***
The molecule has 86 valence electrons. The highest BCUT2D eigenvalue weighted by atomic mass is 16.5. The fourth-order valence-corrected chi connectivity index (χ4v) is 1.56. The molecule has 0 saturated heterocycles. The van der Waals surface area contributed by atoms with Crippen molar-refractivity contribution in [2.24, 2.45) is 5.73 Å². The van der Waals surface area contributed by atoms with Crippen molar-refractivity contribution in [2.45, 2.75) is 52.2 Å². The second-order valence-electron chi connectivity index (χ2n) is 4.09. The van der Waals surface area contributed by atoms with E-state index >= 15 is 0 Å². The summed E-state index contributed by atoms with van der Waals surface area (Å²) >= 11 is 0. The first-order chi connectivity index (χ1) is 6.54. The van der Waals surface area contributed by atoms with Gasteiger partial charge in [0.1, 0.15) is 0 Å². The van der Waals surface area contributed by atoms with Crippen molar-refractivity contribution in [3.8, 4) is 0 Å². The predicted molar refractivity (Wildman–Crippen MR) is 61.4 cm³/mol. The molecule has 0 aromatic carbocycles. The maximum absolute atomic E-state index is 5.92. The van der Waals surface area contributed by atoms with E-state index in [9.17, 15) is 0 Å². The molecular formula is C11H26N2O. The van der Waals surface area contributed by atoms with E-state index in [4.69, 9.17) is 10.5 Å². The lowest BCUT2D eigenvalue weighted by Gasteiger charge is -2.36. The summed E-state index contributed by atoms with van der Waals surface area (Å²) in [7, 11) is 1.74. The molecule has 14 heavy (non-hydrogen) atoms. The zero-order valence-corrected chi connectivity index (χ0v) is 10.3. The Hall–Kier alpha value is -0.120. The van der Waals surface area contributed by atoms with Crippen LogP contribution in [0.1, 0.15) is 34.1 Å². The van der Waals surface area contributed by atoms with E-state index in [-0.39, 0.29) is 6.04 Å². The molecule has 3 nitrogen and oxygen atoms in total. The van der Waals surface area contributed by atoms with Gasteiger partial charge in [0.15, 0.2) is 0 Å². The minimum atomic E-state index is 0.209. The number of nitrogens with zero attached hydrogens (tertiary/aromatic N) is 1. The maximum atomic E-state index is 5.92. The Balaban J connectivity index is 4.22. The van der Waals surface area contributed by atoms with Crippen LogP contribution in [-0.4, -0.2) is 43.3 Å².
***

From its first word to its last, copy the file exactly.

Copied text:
The molecule has 86 valence electrons. The highest BCUT2D eigenvalue weighted by atomic mass is 16.5. The fourth-order valence-corrected chi connectivity index (χ4v) is 1.56. The molecule has 0 saturated heterocycles. The van der Waals surface area contributed by atoms with Crippen molar-refractivity contribution in [2.24, 2.45) is 5.73 Å². The van der Waals surface area contributed by atoms with Crippen molar-refractivity contribution in [2.45, 2.75) is 52.2 Å². The second-order valence-electron chi connectivity index (χ2n) is 4.09. The van der Waals surface area contributed by atoms with E-state index >= 15 is 0 Å². The summed E-state index contributed by atoms with van der Waals surface area (Å²) >= 11 is 0. The first-order chi connectivity index (χ1) is 6.54. The van der Waals surface area contributed by atoms with Gasteiger partial charge in [0.1, 0.15) is 0 Å². The van der Waals surface area contributed by atoms with Crippen molar-refractivity contribution in [3.8, 4) is 0 Å². The predicted molar refractivity (Wildman–Crippen MR) is 61.4 cm³/mol. The molecule has 0 aromatic carbocycles. The maximum absolute atomic E-state index is 5.92. The van der Waals surface area contributed by atoms with E-state index in [9.17, 15) is 0 Å². The molecular formula is C11H26N2O. The van der Waals surface area contributed by atoms with E-state index in [4.69, 9.17) is 10.5 Å². The lowest BCUT2D eigenvalue weighted by Gasteiger charge is -2.36. The summed E-state index contributed by atoms with van der Waals surface area (Å²) in [7, 11) is 1.74. The molecule has 14 heavy (non-hydrogen) atoms. The zero-order valence-corrected chi connectivity index (χ0v) is 10.3. The Hall–Kier alpha value is -0.120. The van der Waals surface area contributed by atoms with Crippen LogP contribution in [0.1, 0.15) is 34.1 Å². The van der Waals surface area contributed by atoms with E-state index in [-0.39, 0.29) is 6.04 Å². The molecule has 3 nitrogen and oxygen atoms in total. The van der Waals surface area contributed by atoms with Gasteiger partial charge in [0.15, 0.2) is 0 Å². The minimum atomic E-state index is 0.209. The number of nitrogens with zero attached hydrogens (tertiary/aromatic N) is 1. The maximum atomic E-state index is 5.92. The Balaban J connectivity index is 4.22. The van der Waals surface area contributed by atoms with Crippen LogP contribution in [-0.4, -0.2) is 43.3 Å².